Each PDF file can describe multiple pages of content. Within each PDF file, the pages are represented in a database having the form of a tree-structure. Each PDF page is accessible from the well-defined root of the tree-structure using a known traversal algorithm. The graphic content of each page, in the form of Cos objects, is represented by one or more terminal nodes in the structure.
In the publishing industry, it is useful to be able to produce composite pages which consist of multiple component graphic objects. It is not uncommon for some of the graphic objects to be variable in nature, such as, for example, the addressee on a form letter. It is also useful and convenient for the component graphic objects to be stored as static PDF files.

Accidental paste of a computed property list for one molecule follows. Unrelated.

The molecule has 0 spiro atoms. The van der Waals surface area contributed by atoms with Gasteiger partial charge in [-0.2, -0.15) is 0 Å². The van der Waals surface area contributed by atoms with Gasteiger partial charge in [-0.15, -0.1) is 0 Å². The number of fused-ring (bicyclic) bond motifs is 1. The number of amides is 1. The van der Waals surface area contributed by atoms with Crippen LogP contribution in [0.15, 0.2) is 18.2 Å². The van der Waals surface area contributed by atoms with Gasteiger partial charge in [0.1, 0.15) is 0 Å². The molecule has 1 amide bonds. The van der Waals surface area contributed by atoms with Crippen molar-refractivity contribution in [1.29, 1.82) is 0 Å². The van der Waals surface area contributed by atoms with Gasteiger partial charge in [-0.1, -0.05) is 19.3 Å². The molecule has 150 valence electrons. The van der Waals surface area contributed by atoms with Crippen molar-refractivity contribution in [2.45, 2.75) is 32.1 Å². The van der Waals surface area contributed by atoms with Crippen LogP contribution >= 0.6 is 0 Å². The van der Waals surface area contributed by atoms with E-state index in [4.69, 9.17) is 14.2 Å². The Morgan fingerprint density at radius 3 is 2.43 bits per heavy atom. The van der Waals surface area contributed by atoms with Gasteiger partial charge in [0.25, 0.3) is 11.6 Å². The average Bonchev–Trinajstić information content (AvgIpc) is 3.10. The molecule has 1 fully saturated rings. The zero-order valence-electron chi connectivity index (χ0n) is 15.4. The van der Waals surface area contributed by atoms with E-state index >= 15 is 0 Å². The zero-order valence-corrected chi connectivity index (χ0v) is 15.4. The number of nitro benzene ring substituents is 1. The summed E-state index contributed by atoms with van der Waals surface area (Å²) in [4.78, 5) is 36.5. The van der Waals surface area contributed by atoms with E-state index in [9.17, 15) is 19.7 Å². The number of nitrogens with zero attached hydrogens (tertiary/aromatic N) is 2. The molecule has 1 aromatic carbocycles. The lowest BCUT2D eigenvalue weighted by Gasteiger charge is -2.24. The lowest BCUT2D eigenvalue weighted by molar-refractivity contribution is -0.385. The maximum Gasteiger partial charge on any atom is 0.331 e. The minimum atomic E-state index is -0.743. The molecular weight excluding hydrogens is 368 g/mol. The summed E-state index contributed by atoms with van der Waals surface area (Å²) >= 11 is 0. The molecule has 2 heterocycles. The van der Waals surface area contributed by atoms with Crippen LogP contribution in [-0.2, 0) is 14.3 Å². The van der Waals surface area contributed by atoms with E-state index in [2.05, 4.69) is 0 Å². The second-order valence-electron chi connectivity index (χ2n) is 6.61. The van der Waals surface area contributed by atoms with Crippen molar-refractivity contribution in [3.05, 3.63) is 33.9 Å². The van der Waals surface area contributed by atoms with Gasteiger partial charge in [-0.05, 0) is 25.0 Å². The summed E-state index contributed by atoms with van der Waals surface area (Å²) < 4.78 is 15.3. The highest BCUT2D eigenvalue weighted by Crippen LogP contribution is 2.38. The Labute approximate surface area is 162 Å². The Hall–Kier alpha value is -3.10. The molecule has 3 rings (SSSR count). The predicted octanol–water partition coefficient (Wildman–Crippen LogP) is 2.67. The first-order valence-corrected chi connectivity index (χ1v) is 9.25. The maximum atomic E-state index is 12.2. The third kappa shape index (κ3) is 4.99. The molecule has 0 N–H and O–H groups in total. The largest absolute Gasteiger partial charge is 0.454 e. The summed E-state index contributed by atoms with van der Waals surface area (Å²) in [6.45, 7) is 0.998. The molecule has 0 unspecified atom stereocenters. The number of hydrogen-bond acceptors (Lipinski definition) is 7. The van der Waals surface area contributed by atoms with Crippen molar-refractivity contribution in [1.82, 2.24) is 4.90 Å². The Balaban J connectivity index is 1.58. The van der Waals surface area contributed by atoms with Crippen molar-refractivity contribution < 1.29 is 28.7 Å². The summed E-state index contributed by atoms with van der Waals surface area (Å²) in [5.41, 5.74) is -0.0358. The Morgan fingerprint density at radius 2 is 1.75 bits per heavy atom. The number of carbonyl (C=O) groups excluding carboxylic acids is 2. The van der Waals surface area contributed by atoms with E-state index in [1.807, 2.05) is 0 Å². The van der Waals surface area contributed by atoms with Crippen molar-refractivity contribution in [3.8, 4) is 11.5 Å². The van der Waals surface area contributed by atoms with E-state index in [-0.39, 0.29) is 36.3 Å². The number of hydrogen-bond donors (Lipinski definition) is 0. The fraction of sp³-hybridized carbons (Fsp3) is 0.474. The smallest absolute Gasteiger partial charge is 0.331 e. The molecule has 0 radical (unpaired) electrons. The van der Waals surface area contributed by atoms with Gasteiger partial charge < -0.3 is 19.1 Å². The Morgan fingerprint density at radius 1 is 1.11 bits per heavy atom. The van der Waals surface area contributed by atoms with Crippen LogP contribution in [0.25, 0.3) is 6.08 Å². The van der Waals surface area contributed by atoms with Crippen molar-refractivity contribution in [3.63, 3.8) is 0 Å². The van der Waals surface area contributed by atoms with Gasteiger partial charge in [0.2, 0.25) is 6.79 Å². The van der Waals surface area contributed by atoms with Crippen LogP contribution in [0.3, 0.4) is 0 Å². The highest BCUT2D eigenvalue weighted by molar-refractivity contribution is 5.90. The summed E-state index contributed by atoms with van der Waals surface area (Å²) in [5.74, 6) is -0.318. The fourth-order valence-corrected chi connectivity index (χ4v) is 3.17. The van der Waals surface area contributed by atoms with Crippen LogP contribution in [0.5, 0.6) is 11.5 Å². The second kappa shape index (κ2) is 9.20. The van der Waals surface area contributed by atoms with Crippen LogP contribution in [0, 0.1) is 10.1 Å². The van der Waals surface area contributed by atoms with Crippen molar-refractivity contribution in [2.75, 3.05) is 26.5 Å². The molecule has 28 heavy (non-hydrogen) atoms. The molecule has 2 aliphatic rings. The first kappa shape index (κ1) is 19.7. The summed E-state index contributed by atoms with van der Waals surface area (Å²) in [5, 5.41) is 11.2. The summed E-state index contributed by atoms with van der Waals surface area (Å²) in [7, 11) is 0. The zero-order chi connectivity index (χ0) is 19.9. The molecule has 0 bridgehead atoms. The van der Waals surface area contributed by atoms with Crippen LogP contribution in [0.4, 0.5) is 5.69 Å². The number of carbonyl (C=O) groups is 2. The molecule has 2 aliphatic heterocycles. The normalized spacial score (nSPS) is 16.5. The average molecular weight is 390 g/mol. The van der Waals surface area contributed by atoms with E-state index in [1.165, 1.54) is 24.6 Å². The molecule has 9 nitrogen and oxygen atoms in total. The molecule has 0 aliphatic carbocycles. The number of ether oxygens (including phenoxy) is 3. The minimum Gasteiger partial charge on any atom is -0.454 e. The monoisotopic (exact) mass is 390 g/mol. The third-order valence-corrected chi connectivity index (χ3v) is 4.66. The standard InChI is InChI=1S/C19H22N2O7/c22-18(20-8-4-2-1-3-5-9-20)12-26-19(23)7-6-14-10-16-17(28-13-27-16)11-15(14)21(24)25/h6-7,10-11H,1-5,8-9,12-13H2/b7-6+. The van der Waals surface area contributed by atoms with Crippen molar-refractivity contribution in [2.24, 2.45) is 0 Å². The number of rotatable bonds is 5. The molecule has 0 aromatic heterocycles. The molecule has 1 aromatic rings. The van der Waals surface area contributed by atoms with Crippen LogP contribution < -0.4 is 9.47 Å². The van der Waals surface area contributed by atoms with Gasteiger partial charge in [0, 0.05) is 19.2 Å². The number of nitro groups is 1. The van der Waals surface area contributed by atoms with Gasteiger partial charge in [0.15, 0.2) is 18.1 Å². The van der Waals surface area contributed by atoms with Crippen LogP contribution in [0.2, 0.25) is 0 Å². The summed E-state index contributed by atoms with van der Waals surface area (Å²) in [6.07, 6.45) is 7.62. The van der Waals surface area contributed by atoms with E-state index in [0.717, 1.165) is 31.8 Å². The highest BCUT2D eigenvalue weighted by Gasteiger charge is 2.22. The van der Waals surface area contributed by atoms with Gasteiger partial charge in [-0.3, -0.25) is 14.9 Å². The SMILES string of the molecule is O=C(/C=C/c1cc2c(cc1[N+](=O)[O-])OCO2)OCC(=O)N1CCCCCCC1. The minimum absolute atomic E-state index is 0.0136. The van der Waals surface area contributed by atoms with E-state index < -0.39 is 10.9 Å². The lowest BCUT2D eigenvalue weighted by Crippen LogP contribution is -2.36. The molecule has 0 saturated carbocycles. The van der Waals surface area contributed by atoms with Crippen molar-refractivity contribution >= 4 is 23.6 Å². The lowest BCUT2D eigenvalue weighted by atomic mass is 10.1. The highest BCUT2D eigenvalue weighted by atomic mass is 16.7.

Traditionally this process has been accomplished by RIPing (sending through a Raster Image Processor) each PDF file and using assembling hardware and/or software to overlay the raster images of each component to create a composite page. This construction is driven by a static, descriptive language, called a compositing language, that defines the appearance of each page in terms of component pages.
Because the RIP process can be computationally and time intensive, a technique is needed to organize a PDF file so that 1) multiple RIPs can be efficiently and simultaneously used to rasterize the file and 2) component PDF files that are used multiple times, i.e., composited more that once onto a single page or different pages, can share a single pass through the RIP and/or rasterization process.